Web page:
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The members of our dust gang were the closest I had to kin, though none of us had a blood relation. Dig and I were like sisters, Gourd like a brother, and Jak—well, Jak. I strode over, reached for a handhold—and the race was on. It took only seconds to reach the midwalk halfway up the canal from the ground to the ceiling. In fact, it might be more dangerous there; we didn’t fight to kill, only to keep what was ours. She sent a drug punker to tell Dig she had to get back on her own. She would never let such a blatant challenge go unpunished. Being rock-headed instead of smart, I said, “Not do! All we had to do was agree to a few drug runs and Jadix would let us go. “Got a mouth on you, girl.” Jadix tilted her head at Jak. I hefted myself onto the path a few seconds after Dig, losing the race by less than a handspan. When she put her hands on her hips and grinned, I laughed. She may have lost our fight, but she’d won the race. No matter how many fights we won, how many races we finished, how many foes we conquered, I couldn’t enjoy our successes. # We found Gourd in the large cave where everyone in our circle slept. The above-city had zero interest in us, which was how we liked it. We didn’t want our foes to die, because then we wouldn’t have anyone to compete against. I could no longer ignore the ache of hunger that had taken over my body. Dig figured out how in a few days, with maps the punker gave her. I held back, but it took every bit of self-control I possessed. Dig jerked her chin in that way she did when she wanted me to shut up. “You take run or I take him.” “Nahya.” I clenched my fists so hard, the fingernails cut into my skin. Pharaoh’s Army of the Skolian Imperialate Imperial Space Command In writing this statement, I’ve used language I didn’t know in my youth, as a girl in the Undercity. “Figure out pay.” I had no idea if I could find a way to pay Jadix without doing a drug run, but I didn’t want Dig caught in the middle again. Word of our patronage spread, and after that, people left Orin alone when he visited. I’d never seen anyone “crack down” on the cartels, Either that, or a lot went on in Cries that we didn’t hear about in the aqueducts. We were experts at hiding and killing, and they knew it. We gave our names in the aqueducts as rarely as we gave smiles, only to people we trusted. It would be difficult for me to give a full statement otherwise. Today I showed him to a little cave where ancient pipes jutted out of the walls, broken and dusty. We had a bargain: as long as we stayed in the aqueducts, they didn’t bother us. The cartels ran product up there, too, so maybe more went on than I thought.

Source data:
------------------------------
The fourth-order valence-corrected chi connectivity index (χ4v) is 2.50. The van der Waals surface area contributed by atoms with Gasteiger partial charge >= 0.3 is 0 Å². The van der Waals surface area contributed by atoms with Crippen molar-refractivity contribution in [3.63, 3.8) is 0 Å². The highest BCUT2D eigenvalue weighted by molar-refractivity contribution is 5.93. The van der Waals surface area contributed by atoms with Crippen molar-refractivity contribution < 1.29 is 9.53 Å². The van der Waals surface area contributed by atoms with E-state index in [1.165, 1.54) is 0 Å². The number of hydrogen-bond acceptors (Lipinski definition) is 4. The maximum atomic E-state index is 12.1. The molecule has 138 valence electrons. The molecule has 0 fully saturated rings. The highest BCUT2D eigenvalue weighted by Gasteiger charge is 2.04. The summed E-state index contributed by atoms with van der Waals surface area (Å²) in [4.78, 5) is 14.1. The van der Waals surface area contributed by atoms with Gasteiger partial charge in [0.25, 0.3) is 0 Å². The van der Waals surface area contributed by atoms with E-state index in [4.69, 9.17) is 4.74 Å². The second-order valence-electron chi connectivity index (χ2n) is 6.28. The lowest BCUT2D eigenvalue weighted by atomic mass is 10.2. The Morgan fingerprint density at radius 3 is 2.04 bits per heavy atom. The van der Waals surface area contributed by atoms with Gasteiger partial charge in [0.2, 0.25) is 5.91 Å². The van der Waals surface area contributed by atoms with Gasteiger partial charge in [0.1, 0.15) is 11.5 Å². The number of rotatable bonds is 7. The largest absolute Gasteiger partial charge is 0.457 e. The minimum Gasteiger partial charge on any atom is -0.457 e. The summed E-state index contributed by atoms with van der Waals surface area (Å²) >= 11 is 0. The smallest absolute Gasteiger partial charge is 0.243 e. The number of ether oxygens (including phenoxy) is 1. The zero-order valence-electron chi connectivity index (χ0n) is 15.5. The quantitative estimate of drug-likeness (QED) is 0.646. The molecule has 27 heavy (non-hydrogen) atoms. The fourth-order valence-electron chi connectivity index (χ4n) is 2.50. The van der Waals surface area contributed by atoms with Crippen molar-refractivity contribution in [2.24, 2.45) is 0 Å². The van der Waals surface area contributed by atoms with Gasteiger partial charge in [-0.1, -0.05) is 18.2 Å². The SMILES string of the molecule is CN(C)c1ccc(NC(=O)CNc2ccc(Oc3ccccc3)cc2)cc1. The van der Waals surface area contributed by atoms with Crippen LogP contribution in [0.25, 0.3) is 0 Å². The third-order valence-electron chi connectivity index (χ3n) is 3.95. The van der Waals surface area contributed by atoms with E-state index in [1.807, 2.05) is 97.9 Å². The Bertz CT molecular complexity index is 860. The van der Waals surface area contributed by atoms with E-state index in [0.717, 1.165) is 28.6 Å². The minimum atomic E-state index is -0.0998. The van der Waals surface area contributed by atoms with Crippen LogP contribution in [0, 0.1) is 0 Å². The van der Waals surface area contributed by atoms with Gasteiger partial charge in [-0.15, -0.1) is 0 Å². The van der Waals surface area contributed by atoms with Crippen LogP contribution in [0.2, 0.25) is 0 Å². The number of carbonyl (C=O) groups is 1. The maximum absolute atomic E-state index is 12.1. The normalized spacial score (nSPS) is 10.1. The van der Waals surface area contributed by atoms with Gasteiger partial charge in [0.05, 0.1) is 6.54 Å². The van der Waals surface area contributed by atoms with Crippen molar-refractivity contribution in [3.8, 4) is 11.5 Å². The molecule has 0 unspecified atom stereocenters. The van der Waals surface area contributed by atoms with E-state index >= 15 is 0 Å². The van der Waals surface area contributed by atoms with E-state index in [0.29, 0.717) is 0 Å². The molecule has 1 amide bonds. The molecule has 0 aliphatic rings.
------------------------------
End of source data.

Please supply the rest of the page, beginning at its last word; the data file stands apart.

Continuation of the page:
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We practiced hand-to-hand combat, learned new methods from established gangs, and tried out new ideas, all to defend our territory in the aqueducts. Why anyone called these underground ruins “aqueducts,” I had no idea, because no water had run through them for as long as anyone remembered, besides which, they were too large for aqueducts. We never bothered to cut it, but I tied mine back when it annoyed me. In the end, he won four rounds, Jadix won two, and they passed on the rest. Saying what he meant to me is hard even now, nearly thirty years later. Not Jak.” I had no idea why Jak hadn’t shown up for our workout. Our fight had stirred up a cloud of dust, mostly red, with glints of blue from traces of azurite. I catch you pinching my food again, I let my punkers work you the hell over. At the age of fifteen, I knew only that he and I had a lot to discover about each other. We ran hard, we ran for the sheer pleasure of speed, and we ran to outpace the death grasping at our heels. More and more lately, he disappeared, for hours, even days at a time. The small lamp on my wrist gauntlet created a sphere of light around us, with darkness beyond. It floated in the air, gradually settling back onto the ground. However, I’ve done my best to stay true to the way I thought in those days. We sat on the ground, and while he cleaned dust off the pipes with his various brushes, I drank my fill of the water he’d brought. He claimed we spoke different “dialects” of the same language, whatever that meant, but it had taken me a while to get used to his heavy accent. “Old pipes.” Well, yah, of course they were old pipes. For spoken words, I’ve used the Undercity manner of speech. “I think these conduits are even older than the last ones you showed me,” he said. Orin wasn’t fooled by my attempts to look as if I had no interest. “I’ll bet this was a maintenance room in the aqueducts, thousands of years ago.” I frowned at all his unnecessary syllables. They were here when our ancestors came.” “Who build?

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